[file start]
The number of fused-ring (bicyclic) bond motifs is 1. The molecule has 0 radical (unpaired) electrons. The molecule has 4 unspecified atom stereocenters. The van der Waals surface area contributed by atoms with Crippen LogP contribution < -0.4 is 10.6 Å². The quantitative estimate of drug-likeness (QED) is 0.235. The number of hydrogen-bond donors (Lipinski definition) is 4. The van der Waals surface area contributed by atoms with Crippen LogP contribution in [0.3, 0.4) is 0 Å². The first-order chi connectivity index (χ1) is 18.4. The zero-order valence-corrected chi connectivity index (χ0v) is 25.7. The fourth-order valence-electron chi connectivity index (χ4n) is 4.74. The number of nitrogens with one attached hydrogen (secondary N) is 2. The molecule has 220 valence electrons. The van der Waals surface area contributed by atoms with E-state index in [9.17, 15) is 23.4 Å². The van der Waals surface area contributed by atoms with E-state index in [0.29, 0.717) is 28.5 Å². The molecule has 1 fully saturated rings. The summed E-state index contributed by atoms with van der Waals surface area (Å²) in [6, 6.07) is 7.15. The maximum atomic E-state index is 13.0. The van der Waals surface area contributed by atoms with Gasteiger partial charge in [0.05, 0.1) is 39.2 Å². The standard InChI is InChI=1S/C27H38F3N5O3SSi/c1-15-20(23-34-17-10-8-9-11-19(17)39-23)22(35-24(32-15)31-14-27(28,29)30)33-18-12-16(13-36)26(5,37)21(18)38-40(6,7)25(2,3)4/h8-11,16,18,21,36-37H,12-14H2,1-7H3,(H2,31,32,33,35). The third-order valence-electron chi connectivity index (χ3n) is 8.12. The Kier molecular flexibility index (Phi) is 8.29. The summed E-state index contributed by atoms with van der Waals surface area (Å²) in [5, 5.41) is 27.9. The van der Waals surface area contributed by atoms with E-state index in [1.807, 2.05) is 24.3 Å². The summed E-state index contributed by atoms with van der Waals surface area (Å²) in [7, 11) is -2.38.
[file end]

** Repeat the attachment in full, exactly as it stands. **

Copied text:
The number of fused-ring (bicyclic) bond motifs is 1. The molecule has 0 radical (unpaired) electrons. The molecule has 4 unspecified atom stereocenters. The van der Waals surface area contributed by atoms with Crippen LogP contribution < -0.4 is 10.6 Å². The quantitative estimate of drug-likeness (QED) is 0.235. The number of hydrogen-bond donors (Lipinski definition) is 4. The van der Waals surface area contributed by atoms with Crippen LogP contribution in [0.3, 0.4) is 0 Å². The first-order chi connectivity index (χ1) is 18.4. The zero-order valence-corrected chi connectivity index (χ0v) is 25.7. The fourth-order valence-electron chi connectivity index (χ4n) is 4.74. The number of nitrogens with one attached hydrogen (secondary N) is 2. The molecule has 220 valence electrons. The van der Waals surface area contributed by atoms with E-state index in [9.17, 15) is 23.4 Å². The van der Waals surface area contributed by atoms with E-state index in [0.29, 0.717) is 28.5 Å². The molecule has 1 fully saturated rings. The summed E-state index contributed by atoms with van der Waals surface area (Å²) in [6, 6.07) is 7.15. The maximum atomic E-state index is 13.0. The van der Waals surface area contributed by atoms with Gasteiger partial charge in [0.05, 0.1) is 39.2 Å². The standard InChI is InChI=1S/C27H38F3N5O3SSi/c1-15-20(23-34-17-10-8-9-11-19(17)39-23)22(35-24(32-15)31-14-27(28,29)30)33-18-12-16(13-36)26(5,37)21(18)38-40(6,7)25(2,3)4/h8-11,16,18,21,36-37H,12-14H2,1-7H3,(H2,31,32,33,35). The third-order valence-electron chi connectivity index (χ3n) is 8.12. The Kier molecular flexibility index (Phi) is 8.29. The summed E-state index contributed by atoms with van der Waals surface area (Å²) in [5, 5.41) is 27.9. The van der Waals surface area contributed by atoms with E-state index in [1.807, 2.05) is 24.3 Å². The summed E-state index contributed by atoms with van der Waals surface area (Å²) in [7, 11) is -2.38.